Timeboxing Trilogy, Part 10: Timeboxing, Tony Schwartz and Recovery

This entry is part 11 of 17 in the series Timeboxing Trilogy

“It is not about staying the course. It is not about pushing yourself for long periods of time…The key to your great performance is intense effort balanced by deep recovery. It’s becoming a sprinter inside a marathon. You live in a marathon, but the way to thrive in that marathon is to push yourself to the limit and then recover.” ~ Tony Schwartz

Hey team. It’s been a while. Welcome to another (quite unplanned) installment, the tenth, of this rather inappropriately named Timeboxing Trilogy. For those of you wanting to pick up from where we left off, check out Part 9: Birthlines And Timeboxing, ←here. ← There.

Um…the question of timeboxing and rest/recovery is on which I’ve vacillated a lot and on which I may well vacillate again. That’s just how I roll. At times, I have advocated deliberately resting between timeboxes, urging people to resist the well-meaning urge to force themselves to continue and thereby kill the proverbial golden egg-laying goose 1 of energy and concentration.

But then, sometime later, in this very series no less, I pooh-poohed the idea of taking a break, suggesting that anyone who needed a break after a 120-second timebox shouldn’t be working in the first place. And now I’m back on the side of “take a break between timeboxes, whether you feel you need to or not”. What gives? Like I’ve said, I’ve shifted between these points of view multiple times. And maybe I’ll shift again, who knows? So what’s different about this time? Tony Schwartz and Jim Loehr are what’s different. Loehr and the Schwartz have written several books on the issue I’m about to discuss, including but not limited to:

OK, but so what? So what indeed. I guess right about now would be as good a time as any to explain just who Schwartz and Loehr are and what their story is. Um…I’m recounting this from memory, so there may be some BS/abbreviation/inaccuracy on my part. Schwartz was originally a journalist by profession; tennis was a big hobby of his. Loehr was a sports (performance) psychologist. Using knowledge and techniques that he had personally arranged, discovered and developed, Loehr showed a middle-aged Schwartz how to beat a seeded twentysomething pro player, simply by relaxing more between plays, both physically and psychologically.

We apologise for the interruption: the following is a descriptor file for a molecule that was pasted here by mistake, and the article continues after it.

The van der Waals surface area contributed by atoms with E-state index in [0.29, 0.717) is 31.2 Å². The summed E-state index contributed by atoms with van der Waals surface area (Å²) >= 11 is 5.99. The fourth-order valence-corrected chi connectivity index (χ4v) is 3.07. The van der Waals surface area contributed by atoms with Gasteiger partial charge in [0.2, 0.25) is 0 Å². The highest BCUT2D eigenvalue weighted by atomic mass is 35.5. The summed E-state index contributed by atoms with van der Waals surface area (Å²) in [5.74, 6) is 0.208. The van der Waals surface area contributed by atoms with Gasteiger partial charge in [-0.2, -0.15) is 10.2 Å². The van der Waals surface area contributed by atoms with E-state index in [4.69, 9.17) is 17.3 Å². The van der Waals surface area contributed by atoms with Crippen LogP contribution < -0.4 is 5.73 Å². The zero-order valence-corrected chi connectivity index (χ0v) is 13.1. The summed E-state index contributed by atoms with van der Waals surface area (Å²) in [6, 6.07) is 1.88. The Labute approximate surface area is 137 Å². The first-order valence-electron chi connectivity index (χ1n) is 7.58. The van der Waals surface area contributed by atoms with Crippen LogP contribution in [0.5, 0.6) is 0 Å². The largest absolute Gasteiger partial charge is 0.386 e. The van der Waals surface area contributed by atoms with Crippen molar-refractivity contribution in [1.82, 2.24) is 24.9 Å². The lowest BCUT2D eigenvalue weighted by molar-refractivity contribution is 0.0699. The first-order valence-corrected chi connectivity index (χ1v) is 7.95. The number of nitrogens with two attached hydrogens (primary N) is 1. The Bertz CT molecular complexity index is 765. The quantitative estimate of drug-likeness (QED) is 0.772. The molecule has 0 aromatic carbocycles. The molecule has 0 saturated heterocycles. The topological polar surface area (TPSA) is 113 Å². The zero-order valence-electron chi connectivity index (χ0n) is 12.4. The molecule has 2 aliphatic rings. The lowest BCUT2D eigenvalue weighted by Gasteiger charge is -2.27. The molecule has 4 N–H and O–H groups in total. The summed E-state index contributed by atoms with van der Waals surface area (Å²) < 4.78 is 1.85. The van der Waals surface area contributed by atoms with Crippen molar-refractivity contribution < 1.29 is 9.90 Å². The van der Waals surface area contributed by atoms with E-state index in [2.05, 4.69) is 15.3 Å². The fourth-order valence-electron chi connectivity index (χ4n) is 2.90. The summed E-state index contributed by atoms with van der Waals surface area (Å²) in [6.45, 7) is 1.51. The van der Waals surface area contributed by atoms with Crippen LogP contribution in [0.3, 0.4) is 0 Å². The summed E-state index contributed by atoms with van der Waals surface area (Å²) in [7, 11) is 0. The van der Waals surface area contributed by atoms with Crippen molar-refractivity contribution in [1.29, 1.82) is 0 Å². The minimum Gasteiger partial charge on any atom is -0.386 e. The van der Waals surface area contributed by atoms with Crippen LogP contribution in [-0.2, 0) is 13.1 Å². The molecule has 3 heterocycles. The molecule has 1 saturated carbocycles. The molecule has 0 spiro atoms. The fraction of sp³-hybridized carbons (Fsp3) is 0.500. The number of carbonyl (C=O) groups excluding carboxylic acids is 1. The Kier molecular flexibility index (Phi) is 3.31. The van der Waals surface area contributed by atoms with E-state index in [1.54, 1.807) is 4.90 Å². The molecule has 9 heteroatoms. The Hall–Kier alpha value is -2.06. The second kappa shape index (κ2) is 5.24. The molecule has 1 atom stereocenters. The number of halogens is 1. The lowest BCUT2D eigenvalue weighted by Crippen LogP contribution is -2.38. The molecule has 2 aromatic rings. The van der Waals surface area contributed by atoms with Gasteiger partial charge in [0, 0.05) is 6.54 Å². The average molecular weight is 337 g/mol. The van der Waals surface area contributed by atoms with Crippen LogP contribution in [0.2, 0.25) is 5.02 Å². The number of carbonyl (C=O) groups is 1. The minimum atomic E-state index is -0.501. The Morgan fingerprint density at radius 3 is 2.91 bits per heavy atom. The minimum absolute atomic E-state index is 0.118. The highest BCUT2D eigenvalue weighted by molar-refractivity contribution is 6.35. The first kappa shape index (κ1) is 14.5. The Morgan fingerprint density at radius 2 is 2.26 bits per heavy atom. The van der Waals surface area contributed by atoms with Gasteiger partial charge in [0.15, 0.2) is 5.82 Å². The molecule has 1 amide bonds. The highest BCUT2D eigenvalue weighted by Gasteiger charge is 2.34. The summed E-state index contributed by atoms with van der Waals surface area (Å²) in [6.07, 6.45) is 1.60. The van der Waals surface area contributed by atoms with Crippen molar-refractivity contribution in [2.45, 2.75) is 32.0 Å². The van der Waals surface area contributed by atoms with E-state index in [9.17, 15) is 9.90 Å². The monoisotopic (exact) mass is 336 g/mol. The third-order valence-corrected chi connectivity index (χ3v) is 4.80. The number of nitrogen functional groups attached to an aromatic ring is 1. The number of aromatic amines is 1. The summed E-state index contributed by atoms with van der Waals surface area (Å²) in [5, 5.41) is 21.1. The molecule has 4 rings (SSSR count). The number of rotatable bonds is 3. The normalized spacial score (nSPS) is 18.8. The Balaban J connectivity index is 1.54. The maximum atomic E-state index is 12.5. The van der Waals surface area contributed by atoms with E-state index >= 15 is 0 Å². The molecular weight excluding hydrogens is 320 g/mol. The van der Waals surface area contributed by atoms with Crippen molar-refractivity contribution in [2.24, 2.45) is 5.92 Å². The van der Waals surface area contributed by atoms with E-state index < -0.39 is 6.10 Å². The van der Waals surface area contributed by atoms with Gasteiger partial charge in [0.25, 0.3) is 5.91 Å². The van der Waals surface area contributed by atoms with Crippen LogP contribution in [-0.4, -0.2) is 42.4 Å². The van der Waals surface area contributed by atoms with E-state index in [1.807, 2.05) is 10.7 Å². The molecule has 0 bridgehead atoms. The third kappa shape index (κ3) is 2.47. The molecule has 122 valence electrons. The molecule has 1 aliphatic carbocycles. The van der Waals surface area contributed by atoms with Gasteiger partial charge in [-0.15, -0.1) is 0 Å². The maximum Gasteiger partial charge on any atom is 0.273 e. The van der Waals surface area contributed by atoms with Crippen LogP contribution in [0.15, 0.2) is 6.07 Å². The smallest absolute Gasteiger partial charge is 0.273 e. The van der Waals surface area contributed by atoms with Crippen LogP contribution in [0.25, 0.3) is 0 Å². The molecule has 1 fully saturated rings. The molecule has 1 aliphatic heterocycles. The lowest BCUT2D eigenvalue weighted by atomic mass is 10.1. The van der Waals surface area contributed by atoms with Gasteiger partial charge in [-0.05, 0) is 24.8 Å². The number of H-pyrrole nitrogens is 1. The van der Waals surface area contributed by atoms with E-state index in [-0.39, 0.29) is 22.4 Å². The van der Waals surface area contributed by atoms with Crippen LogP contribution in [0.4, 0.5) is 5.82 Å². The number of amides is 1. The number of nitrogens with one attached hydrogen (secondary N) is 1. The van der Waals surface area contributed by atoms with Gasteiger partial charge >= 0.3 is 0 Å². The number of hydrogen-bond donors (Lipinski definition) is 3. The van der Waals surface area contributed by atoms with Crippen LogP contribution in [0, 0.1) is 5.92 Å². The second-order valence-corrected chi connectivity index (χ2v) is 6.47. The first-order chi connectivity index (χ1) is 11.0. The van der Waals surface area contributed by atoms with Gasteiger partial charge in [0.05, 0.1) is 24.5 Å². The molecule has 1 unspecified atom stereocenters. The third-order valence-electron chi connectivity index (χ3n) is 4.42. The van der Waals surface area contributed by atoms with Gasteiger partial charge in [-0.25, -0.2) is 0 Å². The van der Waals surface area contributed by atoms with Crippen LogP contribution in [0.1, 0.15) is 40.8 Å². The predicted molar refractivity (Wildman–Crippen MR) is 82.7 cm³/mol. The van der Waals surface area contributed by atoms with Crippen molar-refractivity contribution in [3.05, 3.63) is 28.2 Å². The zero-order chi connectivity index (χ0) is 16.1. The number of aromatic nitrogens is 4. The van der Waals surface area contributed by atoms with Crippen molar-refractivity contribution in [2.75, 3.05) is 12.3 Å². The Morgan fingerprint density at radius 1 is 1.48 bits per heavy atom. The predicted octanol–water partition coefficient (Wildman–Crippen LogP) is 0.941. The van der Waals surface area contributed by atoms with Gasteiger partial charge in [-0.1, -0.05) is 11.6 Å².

So what? Give me a chance here. I’m gettin’ there; I’m gettin’ there. Loehr and Schwartz’s spiel is that there is a personal resource that is even more precious than time: energy  ( = the capacity to do work). Their idea is that we build capacity by repeatedly cycling between (eu)stress and relaxation (= recovery = rest). Too much relaxation leads to atrophy, decay and unfulfilled potential; too much (eu)stress leads to pain, suffering, injury and disease. It turns out that, contrary to that constant nagging sense of guilt we always seem to be carrying around, most people don’t relax enough — and that’s everyone, from professional athletes to layfolk. And it also turns out that we all need far more relaxation than we think we do. In fact, if Schwartz and Loehr are to be believed, most of our time should be spent on relaxation 2, punctuated by short, intense bursts of exertion (=eustress).

So anyway, apparently, both eustress and relaxation are absolutely necessary for well-being and increased capacity: use it or lose it. Anyone who knows about how muscle is built is probably familiar with this idea: what happens is that exercise (= eustress) causes tiny tears in muscle tissue; these tears then heal, leaving you with tissue that’s bigger, better and stronger than before. In fact, a similar process seems to happen in bone as well (Wolff’s Law):

“bone in a healthy person or animal will adapt to the loads it is placed under. If loading on a particular bone increases, the bone will remodel itself over time to become stronger to resist that sort of loading…The racquet-holding arm bones of tennis players become much stronger than those of the other arm. Their bodies have strengthened the bones in their racquet-holding arm since it is routinely placed under higher than normal stresses.” ~ Wikipediation

What does this have to do with Japanese? For the answer to that question, you’re going to have to check out the QRG(no, seriously)! Haha :P . The short answer is: not a lot, but not nothing. I guess you can:

  • think of your SRS time (reps especially) as eustress, and
  • the rest of your “just chillin’ and passively enjoying Japanese time” as recovery.